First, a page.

The Common Market for Eastern and Southern Africa (COMESA) trading bloc is pushing for value addition in order to boost intra-regional trade, officials said on Friday.
Kipyego Cheluget, the Assistant Secretary General of COMESA, told a media briefing in Nairobi that the share of intra-COMESA exports as compared to COMESA global exports remains low at 9.1 percent.
“We are therefore encouraging industrialization so that locally available raw materials can be processed to finished goods as a way to boost intra-COMESA,” Cheluget said during the 34th COMESA Trade and Customs Committee meeting.
Cheluget noted that the 21-member bloc is endowed with natural resources such as gold, copper, oil, coffee and tea which are mostly exported in raw form to developed countries for further processing and hence the region loses revenues and job creation opportunities.
Cheluget added that most of the member states are still stuck in the colonial ways of trading and prefer to trade with European countries over their neighbors.
The regional bloc is in the process of implementing the COMESA Digital Free Trade Area that will provide traders with the necessary digital tools and infrastructure they need to enhance intra regional trade and global trade.
Other recommendations for the economic bloc’s partner states include the promotion of e-commerce to provide an online platform for COMESA regional traders to trade online.
He urged the region to leverage on technology in order to overcome non tarrif barriers (NTBs)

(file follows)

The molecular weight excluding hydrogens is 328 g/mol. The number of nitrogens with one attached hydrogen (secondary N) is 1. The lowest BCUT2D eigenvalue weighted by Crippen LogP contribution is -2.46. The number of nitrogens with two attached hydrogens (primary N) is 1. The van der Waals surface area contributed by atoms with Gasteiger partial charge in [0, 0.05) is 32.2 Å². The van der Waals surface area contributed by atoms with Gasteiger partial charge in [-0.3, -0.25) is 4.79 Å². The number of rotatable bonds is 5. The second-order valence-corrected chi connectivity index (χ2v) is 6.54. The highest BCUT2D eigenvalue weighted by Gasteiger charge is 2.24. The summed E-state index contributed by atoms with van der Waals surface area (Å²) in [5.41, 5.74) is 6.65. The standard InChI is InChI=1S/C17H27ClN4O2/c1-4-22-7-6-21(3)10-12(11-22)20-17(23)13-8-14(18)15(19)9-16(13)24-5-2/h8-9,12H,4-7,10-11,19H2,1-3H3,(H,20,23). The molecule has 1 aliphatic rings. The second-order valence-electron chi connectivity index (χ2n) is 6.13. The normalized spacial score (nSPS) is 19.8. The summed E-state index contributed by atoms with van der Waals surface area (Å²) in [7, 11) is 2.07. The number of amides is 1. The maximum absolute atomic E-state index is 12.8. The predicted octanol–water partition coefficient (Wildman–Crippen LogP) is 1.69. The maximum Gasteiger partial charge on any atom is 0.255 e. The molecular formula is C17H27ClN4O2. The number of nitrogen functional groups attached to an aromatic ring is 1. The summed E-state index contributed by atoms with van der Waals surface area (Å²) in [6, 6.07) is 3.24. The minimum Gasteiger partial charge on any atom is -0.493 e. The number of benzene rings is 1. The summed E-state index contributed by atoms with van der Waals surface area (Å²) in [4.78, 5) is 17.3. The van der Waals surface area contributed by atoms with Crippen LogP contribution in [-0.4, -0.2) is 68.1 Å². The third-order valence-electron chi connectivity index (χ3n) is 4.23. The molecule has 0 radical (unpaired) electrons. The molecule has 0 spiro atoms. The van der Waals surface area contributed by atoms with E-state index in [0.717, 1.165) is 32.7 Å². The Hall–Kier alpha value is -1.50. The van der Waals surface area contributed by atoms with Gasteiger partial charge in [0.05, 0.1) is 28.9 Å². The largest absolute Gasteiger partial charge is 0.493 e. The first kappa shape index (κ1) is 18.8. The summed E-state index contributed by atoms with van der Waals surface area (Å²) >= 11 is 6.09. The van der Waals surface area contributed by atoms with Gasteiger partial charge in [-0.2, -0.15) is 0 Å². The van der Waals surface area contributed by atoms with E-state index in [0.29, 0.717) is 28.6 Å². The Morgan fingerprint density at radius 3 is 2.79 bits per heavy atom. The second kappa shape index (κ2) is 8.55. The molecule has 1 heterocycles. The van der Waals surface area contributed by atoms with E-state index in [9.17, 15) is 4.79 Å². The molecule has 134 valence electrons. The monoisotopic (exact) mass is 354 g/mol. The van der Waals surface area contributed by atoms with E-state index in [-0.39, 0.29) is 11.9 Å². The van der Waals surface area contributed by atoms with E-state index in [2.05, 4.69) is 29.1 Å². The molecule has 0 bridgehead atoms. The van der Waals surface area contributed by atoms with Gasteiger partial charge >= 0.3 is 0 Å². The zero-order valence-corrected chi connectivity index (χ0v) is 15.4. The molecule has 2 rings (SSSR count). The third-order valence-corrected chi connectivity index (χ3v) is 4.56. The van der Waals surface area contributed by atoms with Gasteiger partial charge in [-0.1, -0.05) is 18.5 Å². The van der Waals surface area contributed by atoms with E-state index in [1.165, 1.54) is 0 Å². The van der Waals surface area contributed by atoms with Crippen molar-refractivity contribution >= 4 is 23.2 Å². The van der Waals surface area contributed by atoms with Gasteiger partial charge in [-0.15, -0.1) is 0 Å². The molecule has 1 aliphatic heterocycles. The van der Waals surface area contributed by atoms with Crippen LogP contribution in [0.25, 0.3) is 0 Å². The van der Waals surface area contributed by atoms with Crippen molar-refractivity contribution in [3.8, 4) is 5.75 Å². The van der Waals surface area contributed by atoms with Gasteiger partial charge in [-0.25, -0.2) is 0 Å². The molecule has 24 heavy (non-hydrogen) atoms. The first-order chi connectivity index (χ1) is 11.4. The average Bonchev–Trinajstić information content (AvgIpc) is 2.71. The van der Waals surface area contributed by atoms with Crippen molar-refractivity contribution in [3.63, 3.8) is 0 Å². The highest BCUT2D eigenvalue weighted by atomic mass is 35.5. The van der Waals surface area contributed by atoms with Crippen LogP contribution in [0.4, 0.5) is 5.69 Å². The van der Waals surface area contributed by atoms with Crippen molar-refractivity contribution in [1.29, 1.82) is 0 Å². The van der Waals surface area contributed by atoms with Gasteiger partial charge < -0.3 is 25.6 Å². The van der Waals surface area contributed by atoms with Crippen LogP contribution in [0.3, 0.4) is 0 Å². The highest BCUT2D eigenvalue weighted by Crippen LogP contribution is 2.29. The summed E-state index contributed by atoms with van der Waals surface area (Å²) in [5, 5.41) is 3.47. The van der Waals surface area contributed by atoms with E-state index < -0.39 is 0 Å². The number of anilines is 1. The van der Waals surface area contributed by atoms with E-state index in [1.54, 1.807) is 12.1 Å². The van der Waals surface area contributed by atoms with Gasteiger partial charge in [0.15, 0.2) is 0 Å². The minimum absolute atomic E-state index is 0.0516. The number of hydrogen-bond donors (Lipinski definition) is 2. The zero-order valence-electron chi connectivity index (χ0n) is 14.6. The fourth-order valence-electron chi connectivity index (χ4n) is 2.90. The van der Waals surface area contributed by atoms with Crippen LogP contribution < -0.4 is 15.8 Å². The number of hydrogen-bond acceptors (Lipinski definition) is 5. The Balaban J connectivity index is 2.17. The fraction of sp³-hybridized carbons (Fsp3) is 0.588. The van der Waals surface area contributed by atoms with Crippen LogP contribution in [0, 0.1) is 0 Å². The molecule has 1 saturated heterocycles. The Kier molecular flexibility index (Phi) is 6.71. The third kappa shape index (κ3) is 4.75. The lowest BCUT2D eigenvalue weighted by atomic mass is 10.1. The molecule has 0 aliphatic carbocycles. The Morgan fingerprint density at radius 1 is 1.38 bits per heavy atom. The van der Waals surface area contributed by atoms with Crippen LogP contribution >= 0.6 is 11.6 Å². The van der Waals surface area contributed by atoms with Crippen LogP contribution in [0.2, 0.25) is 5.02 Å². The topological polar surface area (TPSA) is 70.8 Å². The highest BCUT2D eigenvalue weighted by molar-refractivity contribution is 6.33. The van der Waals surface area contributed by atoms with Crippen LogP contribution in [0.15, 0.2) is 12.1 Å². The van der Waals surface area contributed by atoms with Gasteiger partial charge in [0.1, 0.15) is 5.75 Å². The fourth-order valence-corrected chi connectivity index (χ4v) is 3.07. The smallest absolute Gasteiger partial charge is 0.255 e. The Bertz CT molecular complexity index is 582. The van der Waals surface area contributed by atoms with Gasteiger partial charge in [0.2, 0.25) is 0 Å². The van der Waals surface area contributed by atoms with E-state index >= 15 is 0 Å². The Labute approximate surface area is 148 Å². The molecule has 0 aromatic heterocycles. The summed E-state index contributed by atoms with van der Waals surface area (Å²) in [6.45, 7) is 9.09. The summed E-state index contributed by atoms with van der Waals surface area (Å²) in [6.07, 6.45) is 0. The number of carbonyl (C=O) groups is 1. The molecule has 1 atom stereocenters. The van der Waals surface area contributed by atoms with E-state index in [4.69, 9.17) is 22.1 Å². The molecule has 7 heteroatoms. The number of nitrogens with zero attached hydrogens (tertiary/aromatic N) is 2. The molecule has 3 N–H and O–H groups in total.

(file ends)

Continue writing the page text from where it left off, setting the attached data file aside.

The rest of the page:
Chileshe Kapwepwe, the Secretary General of COMESA, said member states have agreed to cooperate in customs procedures and activities through simplifying and harmonizing their trade documents and procedures as well as abolishing all NTBs in order to boost trade among themselves.
Kapwepwe said member states under the Common Market Customs Management Regulations (CMR) have also agreed to use Information Technology in support of their customs procedures with a view to attaining more effective customs controls and effective customs clearance through uniform application of import regulations.
She noted that so far 204 NTBs have been reported among the member states since the establishment of the Tripartite NTB online Reporting Mechanism out of which 199 have been resolved.
“However, a disturbing phenomenon is that reports of NTBs keep being reported and this frustrates the efforts to enhance intra-COMESA trade,” she added.
She said Intra-COMESA exports have increased from 1.5 billion U.S. dollars in 2000 to 7.9 billion dollars in 2017.
The COMESA senior official said that with regard to trade facilitation, 10 member states have implemented the Authorized Economic Operator (AEO) for expedited clearance of trusted clients while the National Single Window is operational in 10 member states.
According to the trading bloc, 11 of the COMESA Member States have finalized the schedules of specific commitments in the four priority services areas of transport, communication, financial and tourism services.
“The region is now ready to progress with the work on the three additional priority sectors of energy, business and construction and related engineering services,” she said.
Kapwepwe said the services sector constitute an average of over 50 percent of the Gross Domestic Product of the COMESA region and hence an important area of focus.
Chris Kiptoo, the Principal Secretary in the Ministry of Trade, said that in as much as COMESA has developed excellent instruments and polices all aimed at improving integration, the region still faces challenges.
Kiptoo said the implementation of regional commitments and full-scale participation of all member states in COMESA programs is an area that still requires improvement.
He noted that integration is a collective effort and success can only be attained when the majority are fully engaged in the various activities currently in place.